Elisabeth Hamilton & Margaret McElderry: Two Approaches, One Passion

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In 1919, when Louise Seaman Bechtel became the nation’s first children’s book editor, at Macmillan, her customers-in-waiting were chiefly children’s librarians. One specialty had bred another; now, one editor would follow another. Many of those new children’s book editors came from the ranks of children’s librarians. The story of two of them, the first two […]

Do you read your reviews?

Kipling

I’ve been reading soprano Barbara Hendricks‘s memoir, Lifting My Voice, and it’s led me not only to a rewarding reacquaintance with her singing but to some thinking about the relationship between the artist and the critic. Hendricks spills a suspicious amount of ink over how she doesn’t pay any attention to critics (whose opinions of her […]

Why Can’t the English?

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We saw Dawn of the Planet of the Apes last night–ehh. Some the intra- and inter-species encounters were quite moving and dramatic but the plot was on automatic and the fabulously watchable Judy Greer was wasted (she could have been completely blotto given that all she had to do was lie there with a suffering […]

From the Editor — July 2014

Roger Sutton

We lost two significant pioneers of YA literature this past month. When Nancy Garden’s Annie on My Mind was published in 1982, the possibilities for GLBTQ characters in teen fiction changed forever. The book said to gay kids: you are not going through a phase, you will meet others like yourself, you can have a […]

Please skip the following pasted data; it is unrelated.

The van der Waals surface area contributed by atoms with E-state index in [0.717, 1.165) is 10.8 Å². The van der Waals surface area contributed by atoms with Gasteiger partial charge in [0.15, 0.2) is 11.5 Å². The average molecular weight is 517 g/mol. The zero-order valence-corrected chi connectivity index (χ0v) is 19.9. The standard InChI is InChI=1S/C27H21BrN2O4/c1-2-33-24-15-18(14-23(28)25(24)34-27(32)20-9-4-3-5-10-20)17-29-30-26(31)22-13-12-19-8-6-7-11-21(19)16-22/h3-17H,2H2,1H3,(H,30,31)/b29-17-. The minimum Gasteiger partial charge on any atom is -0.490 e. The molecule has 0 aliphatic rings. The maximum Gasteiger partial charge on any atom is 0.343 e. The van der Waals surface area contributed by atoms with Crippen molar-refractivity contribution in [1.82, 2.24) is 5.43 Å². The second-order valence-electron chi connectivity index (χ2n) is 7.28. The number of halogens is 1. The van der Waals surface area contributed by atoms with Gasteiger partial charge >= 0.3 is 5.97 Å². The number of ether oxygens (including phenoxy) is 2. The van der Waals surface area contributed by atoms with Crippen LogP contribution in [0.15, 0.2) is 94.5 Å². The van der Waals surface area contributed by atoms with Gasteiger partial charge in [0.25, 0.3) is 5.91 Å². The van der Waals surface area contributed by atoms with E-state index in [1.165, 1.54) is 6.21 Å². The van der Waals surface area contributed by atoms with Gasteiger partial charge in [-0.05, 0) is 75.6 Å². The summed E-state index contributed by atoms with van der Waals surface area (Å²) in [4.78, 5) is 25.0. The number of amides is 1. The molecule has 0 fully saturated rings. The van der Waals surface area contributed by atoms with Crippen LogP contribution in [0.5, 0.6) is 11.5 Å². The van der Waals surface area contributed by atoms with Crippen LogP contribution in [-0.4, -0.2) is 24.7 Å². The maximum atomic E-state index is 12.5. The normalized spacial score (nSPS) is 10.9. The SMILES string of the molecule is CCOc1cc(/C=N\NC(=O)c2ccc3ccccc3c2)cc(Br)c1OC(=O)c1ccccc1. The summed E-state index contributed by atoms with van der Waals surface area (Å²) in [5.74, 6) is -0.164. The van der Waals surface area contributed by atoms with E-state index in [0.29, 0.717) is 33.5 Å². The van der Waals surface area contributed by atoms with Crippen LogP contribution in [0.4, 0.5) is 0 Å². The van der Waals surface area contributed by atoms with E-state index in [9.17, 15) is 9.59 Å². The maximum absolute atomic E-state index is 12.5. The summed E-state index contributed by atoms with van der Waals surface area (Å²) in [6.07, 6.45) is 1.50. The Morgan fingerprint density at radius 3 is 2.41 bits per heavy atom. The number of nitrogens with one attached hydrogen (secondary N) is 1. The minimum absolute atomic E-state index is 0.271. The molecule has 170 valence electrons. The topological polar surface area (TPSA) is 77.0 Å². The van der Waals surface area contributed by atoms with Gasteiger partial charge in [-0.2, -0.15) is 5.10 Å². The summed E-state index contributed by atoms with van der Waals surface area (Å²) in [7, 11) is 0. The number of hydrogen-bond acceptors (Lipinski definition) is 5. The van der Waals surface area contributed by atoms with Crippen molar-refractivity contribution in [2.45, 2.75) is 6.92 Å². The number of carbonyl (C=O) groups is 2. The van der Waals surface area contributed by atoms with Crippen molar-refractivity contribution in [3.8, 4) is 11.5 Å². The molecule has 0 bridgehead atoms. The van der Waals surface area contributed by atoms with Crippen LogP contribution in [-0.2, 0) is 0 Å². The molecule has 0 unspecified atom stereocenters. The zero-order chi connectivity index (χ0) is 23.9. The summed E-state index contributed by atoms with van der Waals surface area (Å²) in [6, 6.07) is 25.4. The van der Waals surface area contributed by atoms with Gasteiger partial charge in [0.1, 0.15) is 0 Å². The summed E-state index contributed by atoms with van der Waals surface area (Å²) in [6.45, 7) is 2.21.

My gun, my foot

KateD

Instant karma whacked me upside the head at the end of last month when the July-August issue of the Horn Book Magazine, wherein I take ALSC to task for demanding too much secrecy around its Newbery and Caldecott deliberations, was mailed a full week early, thus spoiling the entirely justifiable secret of just what Kate […]

Thanks for Annie, Nancy.

AnnieOnMyMind

I was very sorry to read that Nancy Garden died on Monday. While she wrote in just about every children’s-book genre there is, it’s Annie on My Mind that made her immortal, and led to her parallel, equally admirable, career as a defender of intellectual freedom in libraries and communities across the nation. The first […]

Frances Foster

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We’re sad to hear of the death yesterday of Frances Foster, publisher of Frances Foster Books at FSG. At the link, please read Leonard S. Marcus’s interview with her from the September/October 2003 issue.

An Interview with Frances Foster

In the September/October 2003 Horn Book Magazine, Leonard S. Marcus interviewed longtime editor Frances Foster, head of Frances Foster Books, an imprint of Farrar, Straus & Giroux.  Leonard S. Marcus: How did you come to be a children’s book editor? Frances Foster: I came to New York on the rebound, following a wonderful but unreal […]

All About Audrey

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Shara wrote about the recent spate of Emily Dickinson-themed books. Now it seems like everything’s coming up Audrey… Hepburn, that is. These two novels arrived in the office at just about the same time. What do you think: coincidence? Or trend?

Books in Remembrance of Maya Angelou (1928-2014)

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We were saddened to hear of the passing of Maya Angelou. Here are some books by which to help remember the great author and poet. Adoff, Arnold and Andrews, Benny, Editors I Am the Darker Brother: An Anthology of Modern Poems by African Americans 208 pp. Simon 1997. ISBN 0-689-81241-8 PE ISBN 0-689-80869-0 YA (New […]